SAN FRANCISCO — For many residents of this liberal bastion, President Bush's name is mud. Now activists here want to make that moniker stick.
A group calling itself the Presidential Memorial Commission of San Francisco this week submitted a proposal to rename a sewage treatment plant after the outgoing chief executive in recognition of the political and environmental "mess" they say will be his legacy.
Supporters submitted 12,000 signatures with San Francisco election officials, hoping to place on the ballot an initiative that would rechristen the Oceanside Water Pollution Control Plant as the George W. Bush Sewage Plant.
"We think this is a fitting tribute to this president," said Brian McConnell, a member of the group, whose insignia shows the presidential seal with a bald eagle holding two plungers. "It's fair to say that we're going to be cleaning up a substantial mess over the next decade or more, thanks to Bush. Environmental degradation. A war in Iraq that cost $1 trillion- plus. It's going to be a big job."
Republicans aren't amused by the gesture.
"It doesn't dignify a response," White House spokesman Trey Bohn said of the initiative.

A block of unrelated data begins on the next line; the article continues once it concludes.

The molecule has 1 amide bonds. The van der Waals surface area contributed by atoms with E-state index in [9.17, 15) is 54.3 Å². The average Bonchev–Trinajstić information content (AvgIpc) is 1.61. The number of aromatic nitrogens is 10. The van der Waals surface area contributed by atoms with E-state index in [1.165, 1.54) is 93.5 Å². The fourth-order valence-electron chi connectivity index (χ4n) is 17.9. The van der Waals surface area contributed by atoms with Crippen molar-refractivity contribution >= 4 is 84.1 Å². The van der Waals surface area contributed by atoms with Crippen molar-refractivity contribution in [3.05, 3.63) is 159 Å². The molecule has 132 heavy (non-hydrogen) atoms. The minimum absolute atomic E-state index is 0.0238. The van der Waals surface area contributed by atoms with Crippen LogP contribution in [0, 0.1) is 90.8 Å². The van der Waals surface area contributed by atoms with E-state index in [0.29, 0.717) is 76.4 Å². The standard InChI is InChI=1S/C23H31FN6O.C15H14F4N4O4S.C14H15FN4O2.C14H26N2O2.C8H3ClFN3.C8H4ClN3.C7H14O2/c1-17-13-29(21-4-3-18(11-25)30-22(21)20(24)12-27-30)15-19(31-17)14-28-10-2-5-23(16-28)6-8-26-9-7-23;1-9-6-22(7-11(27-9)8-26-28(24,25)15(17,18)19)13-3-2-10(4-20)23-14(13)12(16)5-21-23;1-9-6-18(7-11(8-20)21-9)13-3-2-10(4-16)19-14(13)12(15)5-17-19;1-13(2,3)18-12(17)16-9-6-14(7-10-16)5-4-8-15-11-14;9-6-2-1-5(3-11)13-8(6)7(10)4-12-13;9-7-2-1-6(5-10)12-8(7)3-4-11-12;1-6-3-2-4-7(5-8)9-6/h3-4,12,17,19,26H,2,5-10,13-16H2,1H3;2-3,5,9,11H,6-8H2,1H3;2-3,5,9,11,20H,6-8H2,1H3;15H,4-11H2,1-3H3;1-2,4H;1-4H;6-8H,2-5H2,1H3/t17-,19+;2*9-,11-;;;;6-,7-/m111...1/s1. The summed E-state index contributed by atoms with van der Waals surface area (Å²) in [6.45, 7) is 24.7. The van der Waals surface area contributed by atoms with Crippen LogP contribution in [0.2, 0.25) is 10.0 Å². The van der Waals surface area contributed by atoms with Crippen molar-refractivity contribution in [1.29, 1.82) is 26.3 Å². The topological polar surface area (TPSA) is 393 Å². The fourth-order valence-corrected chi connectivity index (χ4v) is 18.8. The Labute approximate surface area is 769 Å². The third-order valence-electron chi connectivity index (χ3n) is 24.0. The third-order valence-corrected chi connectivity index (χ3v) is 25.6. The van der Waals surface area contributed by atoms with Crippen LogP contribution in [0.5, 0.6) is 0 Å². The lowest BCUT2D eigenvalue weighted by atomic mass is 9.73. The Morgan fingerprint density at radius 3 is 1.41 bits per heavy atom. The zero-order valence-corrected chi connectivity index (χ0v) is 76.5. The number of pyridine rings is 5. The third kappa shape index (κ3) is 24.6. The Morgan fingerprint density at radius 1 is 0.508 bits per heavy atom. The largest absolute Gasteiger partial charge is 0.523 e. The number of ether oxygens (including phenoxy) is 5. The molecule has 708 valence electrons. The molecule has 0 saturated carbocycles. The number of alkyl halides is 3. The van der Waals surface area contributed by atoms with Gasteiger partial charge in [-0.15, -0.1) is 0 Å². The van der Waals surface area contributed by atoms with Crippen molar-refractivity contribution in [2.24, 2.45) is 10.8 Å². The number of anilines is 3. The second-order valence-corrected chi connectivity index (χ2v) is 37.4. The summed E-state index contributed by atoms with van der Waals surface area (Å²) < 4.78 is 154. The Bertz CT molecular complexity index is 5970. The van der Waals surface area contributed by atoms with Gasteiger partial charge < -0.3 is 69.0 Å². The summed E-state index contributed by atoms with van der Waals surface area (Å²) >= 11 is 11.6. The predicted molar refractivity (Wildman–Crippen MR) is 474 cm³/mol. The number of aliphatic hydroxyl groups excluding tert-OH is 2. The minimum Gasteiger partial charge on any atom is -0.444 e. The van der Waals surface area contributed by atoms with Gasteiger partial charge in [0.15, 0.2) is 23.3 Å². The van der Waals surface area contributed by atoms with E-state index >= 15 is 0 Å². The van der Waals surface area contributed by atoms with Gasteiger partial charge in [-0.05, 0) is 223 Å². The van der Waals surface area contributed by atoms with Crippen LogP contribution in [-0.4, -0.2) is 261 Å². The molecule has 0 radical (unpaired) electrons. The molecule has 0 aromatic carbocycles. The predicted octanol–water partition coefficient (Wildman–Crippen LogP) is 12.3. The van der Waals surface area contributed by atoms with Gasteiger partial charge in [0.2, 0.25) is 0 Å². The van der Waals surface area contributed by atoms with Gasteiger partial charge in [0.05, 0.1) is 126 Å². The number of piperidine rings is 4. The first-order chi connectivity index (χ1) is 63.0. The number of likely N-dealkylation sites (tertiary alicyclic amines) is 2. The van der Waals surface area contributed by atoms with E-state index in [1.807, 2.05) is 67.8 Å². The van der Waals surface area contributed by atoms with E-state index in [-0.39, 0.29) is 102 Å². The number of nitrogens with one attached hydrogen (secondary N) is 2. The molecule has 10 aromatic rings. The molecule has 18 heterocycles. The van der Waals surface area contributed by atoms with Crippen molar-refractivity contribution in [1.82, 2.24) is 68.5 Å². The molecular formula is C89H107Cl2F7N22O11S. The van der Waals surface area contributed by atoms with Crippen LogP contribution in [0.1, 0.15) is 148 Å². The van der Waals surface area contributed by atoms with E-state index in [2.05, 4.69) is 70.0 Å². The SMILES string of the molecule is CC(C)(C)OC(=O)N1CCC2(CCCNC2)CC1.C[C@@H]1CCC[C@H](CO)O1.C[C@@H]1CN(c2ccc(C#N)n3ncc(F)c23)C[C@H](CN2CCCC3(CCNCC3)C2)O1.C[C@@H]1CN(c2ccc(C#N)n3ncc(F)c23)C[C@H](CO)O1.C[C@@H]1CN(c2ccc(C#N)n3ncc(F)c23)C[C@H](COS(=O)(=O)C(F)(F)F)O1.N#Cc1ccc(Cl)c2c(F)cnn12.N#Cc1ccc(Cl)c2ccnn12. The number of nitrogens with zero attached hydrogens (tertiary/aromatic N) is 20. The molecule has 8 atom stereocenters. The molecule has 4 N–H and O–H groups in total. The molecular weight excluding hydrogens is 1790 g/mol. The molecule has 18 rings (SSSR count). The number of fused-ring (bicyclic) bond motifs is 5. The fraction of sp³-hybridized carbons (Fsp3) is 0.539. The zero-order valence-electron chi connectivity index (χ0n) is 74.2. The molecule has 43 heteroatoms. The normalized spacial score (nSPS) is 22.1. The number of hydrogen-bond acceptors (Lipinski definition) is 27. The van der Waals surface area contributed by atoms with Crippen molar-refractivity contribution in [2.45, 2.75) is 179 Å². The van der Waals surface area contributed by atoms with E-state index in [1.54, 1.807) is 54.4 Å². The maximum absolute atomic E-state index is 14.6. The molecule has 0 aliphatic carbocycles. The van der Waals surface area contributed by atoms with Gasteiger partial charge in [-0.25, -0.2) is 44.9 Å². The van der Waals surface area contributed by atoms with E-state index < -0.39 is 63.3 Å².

State Republicans also call the idea offensive.
"These silly stunts provide no benefit to a city that has its share of serious problems," said Hector Barajas, a spokesman for the California Republican Party. "I don't find the humor in spending government time and money on issues of no significance. It's downright foolish."
The sewage plant proposal has been picked up on blogs from San Francisco to London. San Franciscan Michael Petrelis signed the petition and then wrote about the signature drive on his blog. "It's been a frustrating eight years," he said in an interview, "and these kind of creative outlets for our anger are very healthy."
McConnell said the ballot measure was no joke.
"This is part of the long tradition of political satire," he said. "While on some levels it is a joke, the point is serious, which is to provoke a discussion about the Bush administration's legacy."
San Francisco law mandates that initiatives qualify for the ballot with 7,168 signatures. McConnell said the 12,000 already collected should be more than enough, even if some names are disallowed because of residency status.
Local utility officials said they were happy with the status quo.
"There are those who would say it would be an honor to have something named after a president," said Suzanne Gautier, a spokeswoman for the San Francisco Public Utilities Commission. "As for the name of our facility, I'm comfortable with Oceanside Water Pollution Control Plant."